The IoT: wild dream and even wilder reality?
One topic that often comes up in such conversations, is IoT, and the dream of ‘A world where everyday objects are connected’, able to gather and share data, and improve lives through automated, responsive interactions with and for people
. And the general feeling that this is still, just that - a dream.
But that’s where I come in! I help clients realise that whilst the IoT may seem intangible - not yet wrapped up and packaged ready to deliver straight into their systems - its key components are already making huge advances in virtually all sectors.
No one can deny the amazing innovations the commercial tech sphere has seen in the last decade: from the very first iPods to the iWatch, personal computing, personal communication, and media consumption have been completely redefine by tablets, smartphones and similar devices as mobile technology continues to advance at speed.
In fact, the rise of satellite products such as the iWatch and other wearables represents the growth of a particular microcosm of the IoT. In this case, the smartphone is as the hub, and the wearables are a “solar system” of connected devices, all passed through the processing power of the smartphone.
Beyond interconnectivity, the dream of the IoT promises us a number of other key attributes such as nano processing, AI, automation and machine learning. The sci-fi future in which all these are combined together as yet seems to be always just around the corner. Having said that, looking at a more granular level we can see that all of these represent huge technological leaps in their own right, which are already making incredible advances in virtually all sectors, but especially, automotive, health, home, transport, city planning and personal software.
I think there are two factors that need to be considered as to why IoT is seen as ‘still to break’:
The Human Condition, and the mindset that means ‘I will always want a little more than what I have’. Even if we follow a tangent of fabrication such as Moore’s law, there will always be a shortfall between that which is physically possible and what people want, due to the constraints of mobile technology. However, the gaps do seem to be shortening, with what were once dreams becoming realities at an ever quicker pace.
Much like the universe, advances in technology seem to become ever more divergent with every development, expanding in all directions simultaneously. There are multiple platforms for IoT and very little common architecture – they are all speaking different languages. As always, there are major power plays in the industry by the likes of Google, Amazon, Apple, Samsung and Facebook, all battling to define your connected world through common language systems for all the products plugged into your network. Until then, we will watch as emergent products race to deliver the next ‘killer’ feature to lure in the ‘general population’.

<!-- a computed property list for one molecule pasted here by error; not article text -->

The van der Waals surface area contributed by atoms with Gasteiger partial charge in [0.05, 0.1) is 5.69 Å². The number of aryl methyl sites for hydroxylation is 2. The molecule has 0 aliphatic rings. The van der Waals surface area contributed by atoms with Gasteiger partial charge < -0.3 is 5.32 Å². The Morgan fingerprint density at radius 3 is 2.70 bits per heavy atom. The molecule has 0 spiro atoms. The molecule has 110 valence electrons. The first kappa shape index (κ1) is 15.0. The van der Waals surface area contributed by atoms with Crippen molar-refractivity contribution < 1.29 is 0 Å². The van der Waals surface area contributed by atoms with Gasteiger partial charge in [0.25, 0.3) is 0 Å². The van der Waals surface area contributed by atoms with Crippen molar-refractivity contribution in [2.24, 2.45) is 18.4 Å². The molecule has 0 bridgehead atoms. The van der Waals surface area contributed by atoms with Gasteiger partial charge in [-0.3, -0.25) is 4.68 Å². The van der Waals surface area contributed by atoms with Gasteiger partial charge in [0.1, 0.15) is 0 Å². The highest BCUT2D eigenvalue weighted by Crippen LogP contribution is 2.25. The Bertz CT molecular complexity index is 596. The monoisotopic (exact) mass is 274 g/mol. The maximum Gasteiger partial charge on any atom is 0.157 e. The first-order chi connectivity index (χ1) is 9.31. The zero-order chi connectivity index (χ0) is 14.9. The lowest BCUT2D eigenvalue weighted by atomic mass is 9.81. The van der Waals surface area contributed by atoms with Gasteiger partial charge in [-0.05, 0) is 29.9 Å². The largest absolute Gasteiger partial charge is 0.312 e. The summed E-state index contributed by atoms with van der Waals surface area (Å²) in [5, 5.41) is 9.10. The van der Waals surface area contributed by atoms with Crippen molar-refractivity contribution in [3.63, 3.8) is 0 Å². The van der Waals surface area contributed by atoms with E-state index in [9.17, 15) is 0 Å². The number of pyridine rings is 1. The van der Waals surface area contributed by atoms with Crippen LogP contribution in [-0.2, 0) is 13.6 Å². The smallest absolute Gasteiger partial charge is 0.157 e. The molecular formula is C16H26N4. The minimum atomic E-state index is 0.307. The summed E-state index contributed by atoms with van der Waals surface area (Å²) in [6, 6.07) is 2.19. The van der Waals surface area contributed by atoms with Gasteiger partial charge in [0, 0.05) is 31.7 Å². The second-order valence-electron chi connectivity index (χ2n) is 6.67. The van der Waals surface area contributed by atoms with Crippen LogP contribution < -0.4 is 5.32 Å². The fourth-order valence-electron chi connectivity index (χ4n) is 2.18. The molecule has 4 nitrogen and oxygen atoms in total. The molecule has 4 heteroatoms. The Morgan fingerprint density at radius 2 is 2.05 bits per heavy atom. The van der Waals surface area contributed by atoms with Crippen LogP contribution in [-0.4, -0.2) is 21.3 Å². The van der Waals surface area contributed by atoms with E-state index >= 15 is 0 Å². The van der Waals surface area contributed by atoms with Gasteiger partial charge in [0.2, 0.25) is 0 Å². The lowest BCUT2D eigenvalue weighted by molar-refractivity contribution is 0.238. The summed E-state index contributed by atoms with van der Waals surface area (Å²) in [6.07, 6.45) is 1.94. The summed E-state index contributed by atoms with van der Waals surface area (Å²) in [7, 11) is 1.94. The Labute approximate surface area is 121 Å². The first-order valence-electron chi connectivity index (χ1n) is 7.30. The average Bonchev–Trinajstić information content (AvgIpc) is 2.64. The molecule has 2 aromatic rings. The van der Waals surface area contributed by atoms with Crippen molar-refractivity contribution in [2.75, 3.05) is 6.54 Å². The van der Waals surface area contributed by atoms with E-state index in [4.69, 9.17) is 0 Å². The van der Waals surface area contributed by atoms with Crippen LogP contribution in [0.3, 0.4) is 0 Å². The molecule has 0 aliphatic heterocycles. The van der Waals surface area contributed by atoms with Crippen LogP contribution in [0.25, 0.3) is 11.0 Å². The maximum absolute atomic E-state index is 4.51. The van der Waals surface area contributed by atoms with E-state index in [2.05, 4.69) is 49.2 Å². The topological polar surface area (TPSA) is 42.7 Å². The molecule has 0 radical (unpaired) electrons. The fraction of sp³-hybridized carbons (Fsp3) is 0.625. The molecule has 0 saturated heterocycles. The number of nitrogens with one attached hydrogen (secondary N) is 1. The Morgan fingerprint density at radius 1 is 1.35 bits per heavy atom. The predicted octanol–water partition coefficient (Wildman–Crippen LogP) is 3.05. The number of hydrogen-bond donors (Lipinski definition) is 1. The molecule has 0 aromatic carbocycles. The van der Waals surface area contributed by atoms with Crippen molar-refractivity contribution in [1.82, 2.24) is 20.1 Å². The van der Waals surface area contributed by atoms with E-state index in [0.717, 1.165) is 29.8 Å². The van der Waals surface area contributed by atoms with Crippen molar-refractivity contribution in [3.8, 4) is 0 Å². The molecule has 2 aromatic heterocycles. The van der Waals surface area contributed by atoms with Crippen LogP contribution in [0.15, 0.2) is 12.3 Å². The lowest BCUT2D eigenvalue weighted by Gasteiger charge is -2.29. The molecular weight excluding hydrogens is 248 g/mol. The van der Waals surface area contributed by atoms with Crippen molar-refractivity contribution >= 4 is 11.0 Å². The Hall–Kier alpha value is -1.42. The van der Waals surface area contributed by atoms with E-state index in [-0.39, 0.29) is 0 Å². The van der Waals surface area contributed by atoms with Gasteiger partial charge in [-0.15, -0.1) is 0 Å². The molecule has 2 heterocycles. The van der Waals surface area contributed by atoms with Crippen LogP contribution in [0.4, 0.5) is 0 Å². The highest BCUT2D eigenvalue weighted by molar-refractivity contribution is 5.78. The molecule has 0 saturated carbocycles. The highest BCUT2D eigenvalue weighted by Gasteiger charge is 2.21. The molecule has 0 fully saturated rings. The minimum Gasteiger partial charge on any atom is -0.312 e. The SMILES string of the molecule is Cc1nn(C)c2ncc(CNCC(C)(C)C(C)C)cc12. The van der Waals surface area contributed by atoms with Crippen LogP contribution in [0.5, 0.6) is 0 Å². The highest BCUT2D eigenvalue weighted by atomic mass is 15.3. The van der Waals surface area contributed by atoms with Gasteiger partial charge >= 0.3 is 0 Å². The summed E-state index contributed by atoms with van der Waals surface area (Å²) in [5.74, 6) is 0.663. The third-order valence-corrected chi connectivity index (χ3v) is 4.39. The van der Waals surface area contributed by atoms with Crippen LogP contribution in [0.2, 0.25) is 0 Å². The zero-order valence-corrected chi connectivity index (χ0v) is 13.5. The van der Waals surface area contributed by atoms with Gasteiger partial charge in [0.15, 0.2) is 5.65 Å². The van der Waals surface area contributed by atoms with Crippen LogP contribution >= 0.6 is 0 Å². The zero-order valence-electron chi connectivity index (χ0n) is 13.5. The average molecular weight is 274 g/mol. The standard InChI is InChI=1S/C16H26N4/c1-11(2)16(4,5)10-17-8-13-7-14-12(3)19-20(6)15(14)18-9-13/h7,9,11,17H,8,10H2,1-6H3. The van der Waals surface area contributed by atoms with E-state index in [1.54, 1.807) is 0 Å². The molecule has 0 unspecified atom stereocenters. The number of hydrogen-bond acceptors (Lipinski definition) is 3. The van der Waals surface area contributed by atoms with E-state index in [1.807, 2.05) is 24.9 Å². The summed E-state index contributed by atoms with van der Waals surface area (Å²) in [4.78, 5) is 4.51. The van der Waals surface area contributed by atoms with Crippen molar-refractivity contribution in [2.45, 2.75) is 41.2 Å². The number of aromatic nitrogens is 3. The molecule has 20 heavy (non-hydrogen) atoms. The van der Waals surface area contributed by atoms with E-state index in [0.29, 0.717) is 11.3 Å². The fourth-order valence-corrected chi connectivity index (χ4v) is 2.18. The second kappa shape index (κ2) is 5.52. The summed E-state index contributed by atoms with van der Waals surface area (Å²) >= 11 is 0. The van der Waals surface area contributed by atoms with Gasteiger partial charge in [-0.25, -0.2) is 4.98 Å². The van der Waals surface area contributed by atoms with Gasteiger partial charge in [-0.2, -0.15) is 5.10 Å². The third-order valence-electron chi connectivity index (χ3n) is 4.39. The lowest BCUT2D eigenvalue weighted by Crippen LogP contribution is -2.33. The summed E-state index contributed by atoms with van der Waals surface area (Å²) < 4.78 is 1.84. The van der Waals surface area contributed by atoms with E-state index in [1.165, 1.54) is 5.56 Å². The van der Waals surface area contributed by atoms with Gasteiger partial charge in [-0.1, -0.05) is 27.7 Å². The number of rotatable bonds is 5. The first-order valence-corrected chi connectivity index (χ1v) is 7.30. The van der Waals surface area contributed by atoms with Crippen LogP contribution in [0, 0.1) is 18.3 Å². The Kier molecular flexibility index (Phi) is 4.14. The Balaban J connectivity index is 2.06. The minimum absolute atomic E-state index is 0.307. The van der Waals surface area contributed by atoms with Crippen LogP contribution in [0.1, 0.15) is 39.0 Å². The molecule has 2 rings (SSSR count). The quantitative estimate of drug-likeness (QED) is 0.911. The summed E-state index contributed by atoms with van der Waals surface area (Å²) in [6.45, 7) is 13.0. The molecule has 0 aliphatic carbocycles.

But what about wearables?
As I mentioned, mobile technology is commanding a huge amount of attention in the world of the IoT, as they have become the hub that connects all our interactions with the world. Iterative developments, leading to less restrictive hardware interfaces and ever more powerful computing power, have delivered 10th gen devices that enable users to do frankly incredible things.
As such, all eyes are watching attentively for the next mobile innovation, be that smartwatches or VR headsets – and in fact, 3/4 of consumers see mobile as the nexus of their relationship with tech for the foreseeable future. Over the last few years, we have witnessed the rise (and judging by recent polls, plateau) of satellite devices that interact with mobile phones. Many have done well - but none have blown apart the market.
In my opinion, this levelling out is down to 1 key factor (amongst others): current device functionality and form factors.
The early pioneers in these satellite devices were people looking to be wowed by the new tech. However, as with all new tech, users have had to endure the early teething pains of balancing out limited battery life vs functionality which can and has caused the ‘appeal’ limit to be reached quickly, as devices do not keep up with the demands of the user's usual diurnal activities.
Let’s take for example the iWatch: it gives biometric information which a phone cannot, but lacks the processing power to allow for meaningful interactions with the device to find out insights, or can sync with the other apps on the phone but other than a clear notification or simple CTA demand has limited the wider usage to drop the phone out. The same cannot be said of tablets but there have been many studies that show the form factor of these devices lend themselves to users being immobile whilst using them, so there are much higher usage patterns in commuting and post work ‘second screening’ activities. Therefore they take up a new niche in the digital ecosystem, but shifts out from that of the mobile smartphone.
In this short article, I hope I have shown you that many amazing advances in technology can appear hidden depending on the channel. This can be because advances are mostly under the hood. Or it can be because we are still waiting for an ‘in hand’ product in the race for unifying a new proposition. Either way, do not think for one minute they are not happening. The most important thing is that it will not be one singular event that breaks the curve: so don't wait - innovate, and be the guys who keep pushing at the boundaries of mobile technology!